The media’s inflation of Google’s reputation over the past two years is typical of the tech press pigpile that takes every new big thing and cover-stories it to death. Google’s place in the world is certainly due to some smart fundamentals — their design was, and still is, wonderfully functional and spare. Their search methodology is generally accurate and fulfilling. They’ve made some good acquisitions. But to cast them as David to Microsoft’s Goliath, as the next big Borg in technology, dominating everything they touch, is to fall prey to the breathless vapors that saw Netscape in its early days get cast in a role it didn’t deserve, AOL over-inflate to the point of high humor, and Yahoo become the wunderkind of all things digital.
Today’s Saul Hansell piece in the biz section of the Times carries the great quote by John Batelle that Google ain’t about search anymore, but is now an advertising company. Commenting on the news that Google would begin expanding its pay-per-click Adsense model to include "image" advertising, Batelle said:
"This drives the nail into the coffin of the idea that Google is a search business. It is an advertising business that has nothing particularly to do with search."
Right on, John. And that, my friends, is called taking one’s eye off of the prize. Google is squarely in the business of selling ad inventory to marketers. The premise is context and the premise is neither new, nor, in the end, particuarly compelling. Google was just the first and best to deliver on the promise of putting scotch ads in front of scotch drinkers. First they did it with text links, now they’re going to do it with rich media.
From the WSJ.com:
"Among the changes: Google will let advertisers run animated display ads on non-Google content sites that contract with Google to sell ads. It will allow advertisers to specify the sites on which they want their ads to appear, without having to pick a keyword tied to the content on a page. It will begin auctioning ad placements for its partner sites based on how many people see the ad, known as cost per impression, as well as its traditional cost-per-click method."
Publisher’s don’t need to quake. Indeed, some, like CNET and the NYT, have already signed onto the program. Ad agencies and marketers aren’t going to shut their doors to the ad sales force at Fortune and tell them to go away, we’re buying inventory from Google. Never. First off, Google has nothing close to an integrated sale — no conferences, newsletters, special advertising sections and the other side dishes a publisher has to offer. Second, Google has squat for content. Google is a remora sucking on the side of the information industry. If the fish stops swimming, so does Google.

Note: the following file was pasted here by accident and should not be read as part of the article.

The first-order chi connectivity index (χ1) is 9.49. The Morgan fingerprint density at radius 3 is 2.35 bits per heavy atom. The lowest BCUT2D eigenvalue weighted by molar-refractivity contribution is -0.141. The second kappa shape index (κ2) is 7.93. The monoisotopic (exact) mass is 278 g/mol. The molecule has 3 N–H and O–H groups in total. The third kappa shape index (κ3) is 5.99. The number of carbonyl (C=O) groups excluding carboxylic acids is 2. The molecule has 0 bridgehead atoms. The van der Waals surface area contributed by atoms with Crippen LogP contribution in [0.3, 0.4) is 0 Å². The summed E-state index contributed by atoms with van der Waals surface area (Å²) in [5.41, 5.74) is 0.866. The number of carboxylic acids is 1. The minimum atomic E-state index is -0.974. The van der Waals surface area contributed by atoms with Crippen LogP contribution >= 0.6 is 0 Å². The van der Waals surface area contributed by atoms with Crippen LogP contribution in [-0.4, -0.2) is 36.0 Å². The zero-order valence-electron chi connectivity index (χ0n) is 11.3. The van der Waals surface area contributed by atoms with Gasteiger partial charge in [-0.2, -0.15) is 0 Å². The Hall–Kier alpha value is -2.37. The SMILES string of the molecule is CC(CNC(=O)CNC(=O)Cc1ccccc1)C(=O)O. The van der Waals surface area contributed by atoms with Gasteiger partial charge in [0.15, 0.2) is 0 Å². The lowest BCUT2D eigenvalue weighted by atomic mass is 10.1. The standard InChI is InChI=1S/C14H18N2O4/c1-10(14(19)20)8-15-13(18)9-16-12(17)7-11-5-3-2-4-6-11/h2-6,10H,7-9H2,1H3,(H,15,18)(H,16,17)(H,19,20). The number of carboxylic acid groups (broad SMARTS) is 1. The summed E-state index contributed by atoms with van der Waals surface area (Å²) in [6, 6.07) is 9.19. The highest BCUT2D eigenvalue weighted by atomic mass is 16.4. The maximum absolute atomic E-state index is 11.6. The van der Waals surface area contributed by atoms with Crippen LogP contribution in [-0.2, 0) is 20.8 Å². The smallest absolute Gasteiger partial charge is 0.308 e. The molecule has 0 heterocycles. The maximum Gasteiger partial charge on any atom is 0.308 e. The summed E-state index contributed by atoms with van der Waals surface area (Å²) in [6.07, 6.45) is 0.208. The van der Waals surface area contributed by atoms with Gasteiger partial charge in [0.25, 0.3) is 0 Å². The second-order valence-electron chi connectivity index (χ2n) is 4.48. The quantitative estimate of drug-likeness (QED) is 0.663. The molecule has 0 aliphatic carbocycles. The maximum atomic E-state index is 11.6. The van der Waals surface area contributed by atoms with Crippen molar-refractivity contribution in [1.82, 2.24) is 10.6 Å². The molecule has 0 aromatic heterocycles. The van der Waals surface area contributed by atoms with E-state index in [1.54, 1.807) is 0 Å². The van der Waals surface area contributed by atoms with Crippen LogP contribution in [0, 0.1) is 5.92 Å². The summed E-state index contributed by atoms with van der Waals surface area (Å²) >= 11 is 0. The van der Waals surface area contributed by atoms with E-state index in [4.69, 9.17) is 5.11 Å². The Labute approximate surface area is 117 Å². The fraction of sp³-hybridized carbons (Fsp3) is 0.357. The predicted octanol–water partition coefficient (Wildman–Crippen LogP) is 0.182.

What’s the strategy for co-existing with Google in the advertising marketplace?
1. You can compete with what you don’t know. Publishers should sign-up for, and selectively enable their pages to accept Google advertising. It’s found money, particularly if there is any unsold inventory. Firing the ad sales force and using Google as a rep firm is lunacy.
2. Enable vertical search within their own niche — and every good magazine is about defining a niche — and then deliver new ad units against it. No one can better broker the relationship between reader and advertiser than a capable publisher.
3. Optimize your pages for not only Google, but all engines. That’s found traffic when implemented correctly. I suspect more than 50 percent of arriving traffic is shot deep into a site through search results.
4. Expect, and plan for, the next Google. Google has no defensible advantage in this space. Once we all get over our infatuation with the company — like those publishers did in the late 90s who paid millions for "tenant" space with AOL and quickly figured out it didn’t deliver — another one will come along with a better idea and methodology. Bank on it.
Google needs to focus on search and searching better. It’s desktop search pales against Blinx. Picasa is nice, but no Flickr. Blogger is no WordPress. As Google sticks Wall Street’s needle into its arm, it will scramble to make numbers one quarter after another. My prediction — Google is in the content business within two years, it has to now that it’s turned into an advertising company.